47 – The last two numbers of the true name of the title character in The Cat From Outer Space.
48 – Number 48 was a resident of the Village, a hippie-type who appeared in the final episode of The Prisoner, called Fallout.
49 – This was superstar pitcher Ron Guidry’s number with the New York Yankees
50 – Fifty Ways to Leave Your Lover is the title of a famous Simon & Garfunkel song
51 – Lots of episodes of Doctor Who had connections with the 51st Century, including The Talens of Weng-Chiang, The Time of Angels, and more.
52 – The New 52 was a big marketing and publishing initiative of DC Comics. DC also had a successful weekly “real time” comic book series called 52.
53 – The Grinch had been unhappily putting up with the Who’s Christmas cheer for 53 years in The Grinch Who Stole Christmas
54 – Mission: Impossible’s memorable theme song, by Lalo Schifrin, was originally written in an unusual 5/4 time signature.
56 – Agatha Christie’s Hercule Poirot lived at 56B Whitehaven Mansions
57 – Ripley was in stasis for 57 years between the first two Alien movies.
58 – Female assistant to Number 6 when he was running for the position of Number 2, and later Number 2 herself, in Free For All, an episode of The Prisoner.
59 – Simon & Garfunkel have a famous song called The 59th Street Bridge Song (Feelin’ Groovy)
63 – How many Rats of NIMH there were in the book Mrs. Frisby and the Rats of NIMH by Robert C. O’Brien.
64 – In Community, Greendale Community College introduced the “No More Than 64” promise, which means students will never pay more than $64 per credit hour.
66 – Order 66 was the command for the clone troopers to turn against their Jedi allies in Revenge of the Sith
67 – This was the 6th number in the mysterious list of numbers from the Doctor Who episode Extremis.
71 – In the Star Trek Voyager episode Day of Honor, Tom and Torres ahd 71 millibars of oxygen left before they were rescued.
72 – XK-72 was a space research station where the crew of the Liberator sought medical help for Gan, whose limiter chip had malfunctioned.
73 – Raiders of the Lost Ark had 73 days of principle filming
74 – The Hunger Games novel and movie were focused on the 74th annual Hunger Games.
75 – It was supposed to take the Voyager 75 years to make their trip home to the Alpha Quadrant.
76 – 76 prisoners escaped in the initial jailbreak in The Great Escape.
78 – Neil and Del were driving 78 mph when they get pulled over in Planes, Trains and Automobiles.
82 – As old as Delmar will be when he gets out of prison in O Brother Where Art Thou?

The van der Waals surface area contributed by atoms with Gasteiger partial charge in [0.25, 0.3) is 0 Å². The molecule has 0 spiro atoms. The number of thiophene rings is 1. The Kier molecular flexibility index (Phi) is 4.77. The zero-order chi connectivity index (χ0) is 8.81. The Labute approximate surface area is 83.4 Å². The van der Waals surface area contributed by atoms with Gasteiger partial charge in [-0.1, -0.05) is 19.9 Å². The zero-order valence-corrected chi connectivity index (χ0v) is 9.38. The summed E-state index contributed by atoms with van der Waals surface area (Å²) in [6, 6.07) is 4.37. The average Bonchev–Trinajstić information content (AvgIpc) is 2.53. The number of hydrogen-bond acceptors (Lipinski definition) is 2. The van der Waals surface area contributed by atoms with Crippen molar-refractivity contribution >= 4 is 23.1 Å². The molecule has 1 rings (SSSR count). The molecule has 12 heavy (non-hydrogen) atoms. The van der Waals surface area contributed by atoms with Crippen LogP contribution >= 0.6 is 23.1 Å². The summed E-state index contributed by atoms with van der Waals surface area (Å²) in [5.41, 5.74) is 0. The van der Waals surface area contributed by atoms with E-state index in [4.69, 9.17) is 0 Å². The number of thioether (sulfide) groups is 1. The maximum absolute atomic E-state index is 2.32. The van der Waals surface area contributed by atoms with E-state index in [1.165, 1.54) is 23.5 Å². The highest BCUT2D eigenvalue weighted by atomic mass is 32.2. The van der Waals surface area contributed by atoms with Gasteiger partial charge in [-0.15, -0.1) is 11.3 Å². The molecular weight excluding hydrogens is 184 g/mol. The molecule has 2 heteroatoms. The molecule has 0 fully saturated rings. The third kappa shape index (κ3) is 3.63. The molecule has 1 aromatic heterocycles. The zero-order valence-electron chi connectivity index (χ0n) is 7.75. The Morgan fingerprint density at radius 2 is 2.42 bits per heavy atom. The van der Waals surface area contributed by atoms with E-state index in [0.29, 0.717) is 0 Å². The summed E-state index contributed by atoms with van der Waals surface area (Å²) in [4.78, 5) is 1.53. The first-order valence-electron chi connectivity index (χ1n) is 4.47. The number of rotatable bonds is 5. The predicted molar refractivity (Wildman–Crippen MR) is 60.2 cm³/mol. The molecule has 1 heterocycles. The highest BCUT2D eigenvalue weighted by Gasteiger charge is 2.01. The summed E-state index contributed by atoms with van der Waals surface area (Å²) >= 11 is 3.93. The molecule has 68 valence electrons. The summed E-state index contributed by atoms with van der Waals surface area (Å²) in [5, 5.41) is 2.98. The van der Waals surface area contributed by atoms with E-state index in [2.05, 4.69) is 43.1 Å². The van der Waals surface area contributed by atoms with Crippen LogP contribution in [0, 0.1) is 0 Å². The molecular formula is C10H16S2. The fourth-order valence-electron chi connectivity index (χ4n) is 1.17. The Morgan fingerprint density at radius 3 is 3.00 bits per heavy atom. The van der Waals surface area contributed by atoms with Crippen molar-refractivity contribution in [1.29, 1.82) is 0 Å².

85 – In the great movie, The Apartment, the rent for the apartment was $85 per month.
86 – Maxwell Smart’s code number with CONTROL, in Get Smart
88 – 88 keys on a piano
90 – P90, a real world gun commonly used and once described as a weapon designed to kill your enemy in Stargate SG-1.
94 – The number of ways that Tuvok knows how to kill someone without weapons, according to the Star Trek Voyager episode Meld
95 – Lightning McQueen’s racing number in Cars
97 – The number of Mystery Science Theatre 3000 missions that Mike Nelson participated in, according to the mission patches.
98 – The number on the car that Christian Bale’s Ken Miles is driving near the start of Ford v. Ferrari
99 – How many years Soga went back when he lost the remote control in Summer Time Machine Blues.
100 – The 100 Worlds was a interplanetary political conglomerate in the world of Ender’s Game and its sequels, by Orson Scott Card.
101 – In Community, the main characters were students in Spanish 101, and many other similar courses.
103 – The fifth number in the list of numbers in Extremis, an episode of Doctor Who
105 – The hut from which the tunnel “Tom” was being dug in The Great Escape.
106 – 106 mph is the top speed of the Batman Begins version of the batmobile
110 – Part of Janeway’s self destruct code in the Star Trek Voyager episode Dreadnought
111 – The number of mirrors in the time travel device in Time of the Daleks, a Big Finish audio dramas
112 – The bar Cheers from the TV series Cheers, was located at 112 1/2 Beacon St.
113 – A classic Easter Egg in many animated films, especially Pixar films, is “113A”, which apparently referred to a classroom at the California Institute of the Arts where many animators studied.
114 – In Dr. Strangelove, the damage to the fictional radio equipment, CRM 114, is what prevents the main bomber from receiving the recall command that would have changed the end of the film. There is a brief reference to this in Back to the Future on a piece of musical equipment as well.
115 – The individual who became Trevor Holden was Traveler #0115 on the TV series Travelers.
116 – Theta 116 VIII was a gas giant planet featured in the Star Trek: The Next Generation episode The Royale. It was wear an unknown alien intelligence recreated a 20th century hotel-casino from a novel called The Hotel Royale for the only survivor of a space crash.
117 – In The Office, Jim Halperts sister’s address was 117 Vonburgen Street.
118 – PK-118 was a mining asteroid in the Blake’s Seven episode Voice from the Past
119 – Squad Car 119 was a recurring skit by Bob & Ray, the famous radio comedians.
121 – In Back to the Future, the car ran on 1.21 Gigawatts of electricity.
123 – The Taking of Pelham 123 is three separate films which tell the story of criminals hijacking a New York City subway car
124 – In the last episode of Star Trek Discovery’s season two, Spock talks to us from 124 days after the disappearance of the Discovery
125 – 125 West 9th Street was the apartment address in the classic suspense film Rear Window
126 – Section 126 of the Starfleet officer manual which deals with an enemy captor, according to the Star Trek Voyager episode Dreadnought.
127 – B127 is Bumblebee’s “real” name from Bumblebee and The Transformers
129 – Jerry Seinfeld address in Seinfeld was Apartment 5A, 129 West 81st Street, New York, New York